Thursday, July 29, 2010

When it Rains

Well it cools down! Temperatures dropped from 34 to 24 centigrade overnight, and there was a slight drizzle. And then I got another call. 60kg male boar in a snare.

I've been worried about Baron. He's coming along really well, but he's a bit too aggressive on boar, and always goes straight at them head on. Doing that in the mountains he's bound to get injured. I asked my friend who owns Baron's dam about it, and he gave me some good advice. I got his mail as I was driving down to the trap with the dogs, so it was perfect timing.

The farmer/landowner came down with me and one of my hunting buddies to check out the boar. This boar was a lively fellow and I could hear him making his little warning grunts and clicks from a ways away. After we made sure he was securely caught, I brought in the dogs on leash, releasing them one by one.

Basically today's training consisted of letting Baron learn the hard way that it's no fun to try to overpower boar. He's got to use his brains, and learn to judge his opponent. If he comes up against a boar he can't stop alone, if he bays it up, the other dogs and myself come to help. Everything went very well, and my worries about Baron being a knuckle headed bruiser were allayed. He got the point, and started attacking from the sides and rear, and actually looking to see where I was at and the other dogs were at. It was a good learning experience for him, and the cooler weather made things a lot easier for all concerned.

Today I brought Haru along and decided to see how she'd do. She's been a bit iffy about boar, and I've had a really hard time reading her. The last time we ran into a boar in the mountains she was the one who found it though, and bayed it up till the other dogs came. She's a good finder, but has never barked on boar before. I wanted to see if it was a fluke, or if she vocalizes because she's more confident when the other dogs are with her.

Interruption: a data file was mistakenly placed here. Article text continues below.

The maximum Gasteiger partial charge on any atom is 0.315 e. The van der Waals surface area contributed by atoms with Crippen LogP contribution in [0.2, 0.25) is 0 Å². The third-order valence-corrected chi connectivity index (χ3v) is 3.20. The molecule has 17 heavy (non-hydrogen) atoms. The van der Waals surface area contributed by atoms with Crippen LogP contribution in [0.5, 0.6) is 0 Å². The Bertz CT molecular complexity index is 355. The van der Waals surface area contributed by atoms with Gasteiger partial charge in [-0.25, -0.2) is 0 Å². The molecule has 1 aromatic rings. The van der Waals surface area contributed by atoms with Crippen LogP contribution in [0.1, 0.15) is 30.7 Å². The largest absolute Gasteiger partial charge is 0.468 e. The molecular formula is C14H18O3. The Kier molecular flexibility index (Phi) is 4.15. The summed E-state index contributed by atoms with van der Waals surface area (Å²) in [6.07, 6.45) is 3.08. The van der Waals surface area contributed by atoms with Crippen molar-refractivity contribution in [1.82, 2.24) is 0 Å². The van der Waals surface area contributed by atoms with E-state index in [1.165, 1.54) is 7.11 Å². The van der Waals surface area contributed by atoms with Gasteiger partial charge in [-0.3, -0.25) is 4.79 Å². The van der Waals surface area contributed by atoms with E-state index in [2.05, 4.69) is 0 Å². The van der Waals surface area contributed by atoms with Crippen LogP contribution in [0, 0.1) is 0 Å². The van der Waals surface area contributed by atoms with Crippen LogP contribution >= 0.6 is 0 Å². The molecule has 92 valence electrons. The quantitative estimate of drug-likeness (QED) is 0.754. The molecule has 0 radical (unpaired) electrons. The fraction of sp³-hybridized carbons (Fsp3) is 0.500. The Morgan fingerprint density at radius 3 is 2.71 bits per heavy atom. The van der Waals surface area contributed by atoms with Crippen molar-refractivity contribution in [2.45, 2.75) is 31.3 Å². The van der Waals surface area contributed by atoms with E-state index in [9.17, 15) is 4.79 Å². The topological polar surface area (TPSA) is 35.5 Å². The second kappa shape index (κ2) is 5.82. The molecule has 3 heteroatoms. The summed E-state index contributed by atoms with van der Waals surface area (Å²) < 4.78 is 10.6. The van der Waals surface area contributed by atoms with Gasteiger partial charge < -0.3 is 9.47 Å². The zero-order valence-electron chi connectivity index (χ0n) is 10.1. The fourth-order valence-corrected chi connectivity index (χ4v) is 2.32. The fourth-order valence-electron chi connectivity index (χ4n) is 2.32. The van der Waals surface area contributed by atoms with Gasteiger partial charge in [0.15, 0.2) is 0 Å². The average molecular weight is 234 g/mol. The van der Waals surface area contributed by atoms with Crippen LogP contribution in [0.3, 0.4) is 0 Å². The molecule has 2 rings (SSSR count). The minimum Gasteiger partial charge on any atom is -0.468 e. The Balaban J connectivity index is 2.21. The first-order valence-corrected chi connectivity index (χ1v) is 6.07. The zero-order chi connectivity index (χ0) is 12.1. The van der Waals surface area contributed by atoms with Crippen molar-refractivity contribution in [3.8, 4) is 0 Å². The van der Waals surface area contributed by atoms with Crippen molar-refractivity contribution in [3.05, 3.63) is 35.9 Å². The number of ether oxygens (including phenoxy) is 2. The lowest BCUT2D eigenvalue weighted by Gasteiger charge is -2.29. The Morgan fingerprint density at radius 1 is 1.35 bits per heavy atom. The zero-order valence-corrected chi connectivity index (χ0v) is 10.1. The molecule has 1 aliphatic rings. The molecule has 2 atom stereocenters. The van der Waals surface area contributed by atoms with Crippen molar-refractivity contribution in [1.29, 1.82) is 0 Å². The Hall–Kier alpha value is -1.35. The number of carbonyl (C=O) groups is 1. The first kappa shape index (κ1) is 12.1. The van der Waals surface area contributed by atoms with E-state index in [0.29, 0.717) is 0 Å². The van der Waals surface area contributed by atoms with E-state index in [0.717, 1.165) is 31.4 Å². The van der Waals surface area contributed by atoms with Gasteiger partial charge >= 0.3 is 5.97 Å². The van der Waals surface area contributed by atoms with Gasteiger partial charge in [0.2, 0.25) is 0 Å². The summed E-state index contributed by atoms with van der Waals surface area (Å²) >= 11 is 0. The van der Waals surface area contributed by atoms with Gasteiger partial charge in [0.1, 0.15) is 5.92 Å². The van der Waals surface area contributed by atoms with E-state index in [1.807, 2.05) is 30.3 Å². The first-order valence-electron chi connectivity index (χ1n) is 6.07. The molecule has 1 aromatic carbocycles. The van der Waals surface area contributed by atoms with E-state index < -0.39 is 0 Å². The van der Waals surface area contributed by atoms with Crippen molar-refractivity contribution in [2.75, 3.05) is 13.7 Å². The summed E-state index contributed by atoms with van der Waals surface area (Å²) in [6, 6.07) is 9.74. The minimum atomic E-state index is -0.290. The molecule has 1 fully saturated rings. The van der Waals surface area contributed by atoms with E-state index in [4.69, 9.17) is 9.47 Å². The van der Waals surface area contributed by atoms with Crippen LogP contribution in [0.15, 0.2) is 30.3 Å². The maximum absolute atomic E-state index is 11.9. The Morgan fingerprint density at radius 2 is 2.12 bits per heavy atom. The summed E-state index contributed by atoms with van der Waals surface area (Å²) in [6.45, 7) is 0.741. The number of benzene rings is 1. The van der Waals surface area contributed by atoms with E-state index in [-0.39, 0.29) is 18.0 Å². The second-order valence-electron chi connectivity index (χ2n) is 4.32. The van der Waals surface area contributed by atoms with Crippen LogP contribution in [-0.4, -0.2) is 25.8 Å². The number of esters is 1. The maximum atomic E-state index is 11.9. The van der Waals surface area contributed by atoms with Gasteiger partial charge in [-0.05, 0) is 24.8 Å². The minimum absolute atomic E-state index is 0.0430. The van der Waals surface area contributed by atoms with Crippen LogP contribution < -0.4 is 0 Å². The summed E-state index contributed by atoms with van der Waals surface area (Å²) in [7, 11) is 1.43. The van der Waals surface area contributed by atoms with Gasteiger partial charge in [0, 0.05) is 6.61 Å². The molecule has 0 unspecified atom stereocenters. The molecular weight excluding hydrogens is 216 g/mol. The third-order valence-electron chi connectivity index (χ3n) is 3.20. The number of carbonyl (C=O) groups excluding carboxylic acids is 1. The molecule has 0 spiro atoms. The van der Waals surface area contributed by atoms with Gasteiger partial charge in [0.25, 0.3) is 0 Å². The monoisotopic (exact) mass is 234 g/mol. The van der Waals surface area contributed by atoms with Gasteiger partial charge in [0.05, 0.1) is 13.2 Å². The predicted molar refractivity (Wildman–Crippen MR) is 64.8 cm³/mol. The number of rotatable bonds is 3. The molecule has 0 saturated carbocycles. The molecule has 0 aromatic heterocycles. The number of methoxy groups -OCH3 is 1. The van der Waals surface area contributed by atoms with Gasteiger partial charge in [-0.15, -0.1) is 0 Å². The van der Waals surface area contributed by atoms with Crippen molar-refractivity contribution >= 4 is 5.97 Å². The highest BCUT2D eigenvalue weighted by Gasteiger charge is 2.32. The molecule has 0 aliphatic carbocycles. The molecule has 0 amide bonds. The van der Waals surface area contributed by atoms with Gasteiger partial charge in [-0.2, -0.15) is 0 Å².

Well today for the first time she really worked the boar. I was very surprised. The differences in her style of hunting when compared with the Kishu are obvious though. They're looking for an opening to get in and catch, while Haru keeps more distance and bays, with no interest in catching. Once the boar was dispatched, she had no interest in it whatsoever, but the Kishu still wanted to get at it and latch on.

Regardless, I've seen that when she's with the other dogs she does have a lot more confidence, and is quite happy to work with them. She's not going to catch at all, but it may not be a bad thing to have one of the dogs continually baying when they've stopped a boar. If all the dogs catch, a lot of times it gets really quiet and it's harder to pinpoint their location. I'm going to wait before jumping to any decisions based on what I've seen today, but all in all it was a positive effort by all the dogs.

They're all pretty much gun broke, although Haru is still not a big fan. They're starting to catch on that once the gun goes off, the boar's going down, and that if they can stop the boar I'll be there to finish it off.

I managed to drop my phone on the way to the boar, so no pics or video. At least I found it on the way back to the car. We're all muddy and tired, but home.

Wednesday, July 28, 2010

Busy Day